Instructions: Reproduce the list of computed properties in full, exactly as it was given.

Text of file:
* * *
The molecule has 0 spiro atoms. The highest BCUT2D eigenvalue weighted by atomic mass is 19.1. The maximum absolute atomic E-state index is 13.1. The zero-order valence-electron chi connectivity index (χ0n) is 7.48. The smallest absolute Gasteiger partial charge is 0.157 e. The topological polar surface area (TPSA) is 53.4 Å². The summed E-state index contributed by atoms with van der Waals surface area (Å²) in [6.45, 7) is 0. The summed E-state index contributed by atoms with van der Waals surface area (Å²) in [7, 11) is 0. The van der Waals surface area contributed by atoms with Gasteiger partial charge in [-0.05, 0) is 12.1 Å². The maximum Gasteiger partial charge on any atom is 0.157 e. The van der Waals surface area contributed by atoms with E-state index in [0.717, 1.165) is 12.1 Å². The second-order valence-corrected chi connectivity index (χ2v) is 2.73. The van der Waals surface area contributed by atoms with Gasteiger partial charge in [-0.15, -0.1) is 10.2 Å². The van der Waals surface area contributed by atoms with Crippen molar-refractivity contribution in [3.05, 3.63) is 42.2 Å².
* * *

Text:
The molecule has 0 spiro atoms. The highest BCUT2D eigenvalue weighted by atomic mass is 19.1. The maximum absolute atomic E-state index is 13.1. The zero-order valence-electron chi connectivity index (χ0n) is 7.48. The smallest absolute Gasteiger partial charge is 0.157 e. The topological polar surface area (TPSA) is 53.4 Å². The summed E-state index contributed by atoms with van der Waals surface area (Å²) in [6.45, 7) is 0. The summed E-state index contributed by atoms with van der Waals surface area (Å²) in [7, 11) is 0. The van der Waals surface area contributed by atoms with Gasteiger partial charge in [-0.05, 0) is 12.1 Å². The maximum Gasteiger partial charge on any atom is 0.157 e. The van der Waals surface area contributed by atoms with E-state index in [0.717, 1.165) is 12.1 Å². The second-order valence-corrected chi connectivity index (χ2v) is 2.73. The van der Waals surface area contributed by atoms with Gasteiger partial charge in [-0.15, -0.1) is 10.2 Å². The van der Waals surface area contributed by atoms with Crippen molar-refractivity contribution in [3.05, 3.63) is 42.2 Å².